On January 30, President Donald Trump issued Executive Order 13771 (EO), requiring executive branch agencies to repeal two rules for every one issued. Entitled “Reducing Regulation and Controlling Regulatory Costs,” the EO also directs that all new agency regulations promulgated during fiscal year 2017 should not impose a net increase in costs.
Federal court challenge. Two environmental groups and a union have challenged the EO in federal court, contending that the repeal of any regulation for cost reasons would be arbitrary; that the EO directs agencies to violate numerous health, safety and environmental statutes; and that the EO violates the Constitution. See Public Citizen, Inc. v. Trump, Case No. 17-cv-00253 (D.D.C.) (filed Feb. 8, 2017). The suit is a facial attack, claiming that under no circumstances could any federal agency ever comply with the EO.
The plaintiffs’ complaint includes hypothetical examples of how the EO might be applied to proposed regulations. Plaintiffs then argue that the EO prohibits agencies from accounting for the benefits of regulations and that it would require agencies to violate authorizing statutes, the Administrative Procedure Act and the Constitution. The EO has not been applied to any specific regulation, meaning that difficulty arises in gauging how the EO will work in practice despite the Office of Management & Budget (OMB) issuing an interim guidance document. See Memorandum from Dominic J. Mancini, Acting Admin., Office of Information and Regulatory Affairs, “Interim Guidance Implement Section 2 of the Executive Order of January 30, 2017, Titled ‘Reducing Regulation and Controlling Regulatory Costs.’” (Feb. 2, 2017) (Interim Guidance). However, the language of both the EO and the Interim Guidance can provide some insight as to what regulated industries may expect.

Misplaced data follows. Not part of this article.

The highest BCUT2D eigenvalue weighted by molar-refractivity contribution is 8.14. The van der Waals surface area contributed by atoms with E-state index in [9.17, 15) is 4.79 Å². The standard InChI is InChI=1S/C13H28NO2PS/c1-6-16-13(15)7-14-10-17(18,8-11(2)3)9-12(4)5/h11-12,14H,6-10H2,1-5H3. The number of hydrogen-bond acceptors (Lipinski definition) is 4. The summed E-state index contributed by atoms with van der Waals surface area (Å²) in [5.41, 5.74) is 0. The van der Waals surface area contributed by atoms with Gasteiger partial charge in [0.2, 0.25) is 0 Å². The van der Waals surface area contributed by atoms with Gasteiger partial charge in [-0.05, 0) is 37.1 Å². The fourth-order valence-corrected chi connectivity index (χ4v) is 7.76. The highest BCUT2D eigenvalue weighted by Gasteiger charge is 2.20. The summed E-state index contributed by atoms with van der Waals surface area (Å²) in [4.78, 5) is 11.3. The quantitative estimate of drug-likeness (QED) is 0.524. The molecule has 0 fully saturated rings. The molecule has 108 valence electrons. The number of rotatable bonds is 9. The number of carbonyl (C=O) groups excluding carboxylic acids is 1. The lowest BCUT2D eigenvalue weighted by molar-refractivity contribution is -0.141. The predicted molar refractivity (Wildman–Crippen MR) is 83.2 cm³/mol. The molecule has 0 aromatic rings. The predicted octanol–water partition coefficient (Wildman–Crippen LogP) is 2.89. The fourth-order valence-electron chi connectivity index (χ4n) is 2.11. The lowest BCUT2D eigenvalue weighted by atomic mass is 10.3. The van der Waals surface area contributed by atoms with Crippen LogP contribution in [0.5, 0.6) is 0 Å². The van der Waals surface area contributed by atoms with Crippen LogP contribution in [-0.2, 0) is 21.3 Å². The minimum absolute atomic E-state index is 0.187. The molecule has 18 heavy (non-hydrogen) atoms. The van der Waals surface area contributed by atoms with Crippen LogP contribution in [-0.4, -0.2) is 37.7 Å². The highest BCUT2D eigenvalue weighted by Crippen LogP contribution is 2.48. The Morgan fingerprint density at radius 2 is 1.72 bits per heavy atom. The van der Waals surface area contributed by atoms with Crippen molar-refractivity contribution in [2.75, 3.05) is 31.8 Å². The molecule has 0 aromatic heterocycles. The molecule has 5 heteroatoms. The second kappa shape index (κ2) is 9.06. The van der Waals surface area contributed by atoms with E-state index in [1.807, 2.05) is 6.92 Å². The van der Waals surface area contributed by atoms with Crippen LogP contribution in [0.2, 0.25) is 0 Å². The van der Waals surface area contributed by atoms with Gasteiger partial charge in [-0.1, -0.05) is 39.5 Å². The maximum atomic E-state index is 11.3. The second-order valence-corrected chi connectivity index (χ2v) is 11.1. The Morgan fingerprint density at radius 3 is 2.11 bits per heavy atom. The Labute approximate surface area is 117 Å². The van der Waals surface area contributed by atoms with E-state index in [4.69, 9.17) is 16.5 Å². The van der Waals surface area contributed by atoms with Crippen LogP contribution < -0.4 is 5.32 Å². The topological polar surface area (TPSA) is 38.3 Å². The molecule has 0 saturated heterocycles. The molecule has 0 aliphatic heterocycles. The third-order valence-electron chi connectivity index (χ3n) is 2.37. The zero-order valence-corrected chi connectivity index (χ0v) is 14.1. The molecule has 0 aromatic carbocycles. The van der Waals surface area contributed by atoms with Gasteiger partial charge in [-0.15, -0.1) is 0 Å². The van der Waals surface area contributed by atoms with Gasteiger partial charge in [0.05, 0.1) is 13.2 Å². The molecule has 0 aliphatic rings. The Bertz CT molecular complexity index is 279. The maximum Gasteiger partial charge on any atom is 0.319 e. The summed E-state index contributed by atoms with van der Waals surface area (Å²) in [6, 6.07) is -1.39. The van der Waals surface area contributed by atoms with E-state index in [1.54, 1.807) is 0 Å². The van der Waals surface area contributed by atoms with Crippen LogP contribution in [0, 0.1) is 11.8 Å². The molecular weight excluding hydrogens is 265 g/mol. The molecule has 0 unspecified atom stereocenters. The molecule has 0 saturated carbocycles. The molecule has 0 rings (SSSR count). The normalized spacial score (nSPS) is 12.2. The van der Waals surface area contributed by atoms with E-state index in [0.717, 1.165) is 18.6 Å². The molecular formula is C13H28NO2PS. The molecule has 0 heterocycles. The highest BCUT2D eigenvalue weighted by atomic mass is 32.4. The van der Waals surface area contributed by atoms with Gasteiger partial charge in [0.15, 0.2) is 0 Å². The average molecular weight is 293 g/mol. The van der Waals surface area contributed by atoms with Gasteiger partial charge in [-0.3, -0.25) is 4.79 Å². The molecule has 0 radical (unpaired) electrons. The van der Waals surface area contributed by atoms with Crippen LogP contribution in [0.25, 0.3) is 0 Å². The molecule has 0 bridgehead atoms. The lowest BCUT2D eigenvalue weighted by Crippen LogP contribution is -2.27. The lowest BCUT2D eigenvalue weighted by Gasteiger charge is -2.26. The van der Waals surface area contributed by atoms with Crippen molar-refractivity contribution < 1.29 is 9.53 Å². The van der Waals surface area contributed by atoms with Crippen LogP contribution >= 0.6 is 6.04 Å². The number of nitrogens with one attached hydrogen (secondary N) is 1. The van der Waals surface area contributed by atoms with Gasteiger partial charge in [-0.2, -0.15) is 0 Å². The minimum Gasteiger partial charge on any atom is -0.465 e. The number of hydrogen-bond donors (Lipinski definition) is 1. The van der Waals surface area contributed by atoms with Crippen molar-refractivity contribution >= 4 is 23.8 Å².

What regulations are subject to the EO? Only new significant regulations by executive branch agencies require an agency to identify two regulations to offset costs by repeal. The EO does not apply to independent agencies such as the Federal Energy Regulatory Commission, but OMB encourages voluntary compliance with the EO. There are several other exemptions, including regulations (1) required to be issued by statute or judicial order, (2) affecting only other government agencies, (3) affecting only agency management and organization and (4) relating to the military, national security or foreign affairs. The Director of OMB also may grant waivers on a case-by-case basis for new regulations related to critical health, safety or financial matters. What matters may be “critical,” however, is not defined.
What is a “significant regulation”? A “significant regulation” has long been defined in EO 12866, 58 Fed. Reg. 51,735, 51,738 (Oct. 4, 1993), as a generally applicable regulation that imposes annual costs of $100 million or more or otherwise imposes a material adverse affect on the economy, competition, jobs or state, local or tribal governments. Examples include the Clean Power Plan, the sulfur dioxide National Ambient Air Quality Standard review and proposed CERCLA financial responsibility requirements for hardrock mining facilities. Significant regulations can also include those that raise novel legal or policy issues, even if they do not impose significant costs. For instance, Environmental Protection Agency’s (EPA) Clean Water Act general permit for point source discharges from the application of pesticides was deemed to be a significant regulation, despite having an estimated annual cost of $10 million. 76 Fed. Reg. 68,750, 68,756 (Nov. 7, 2011).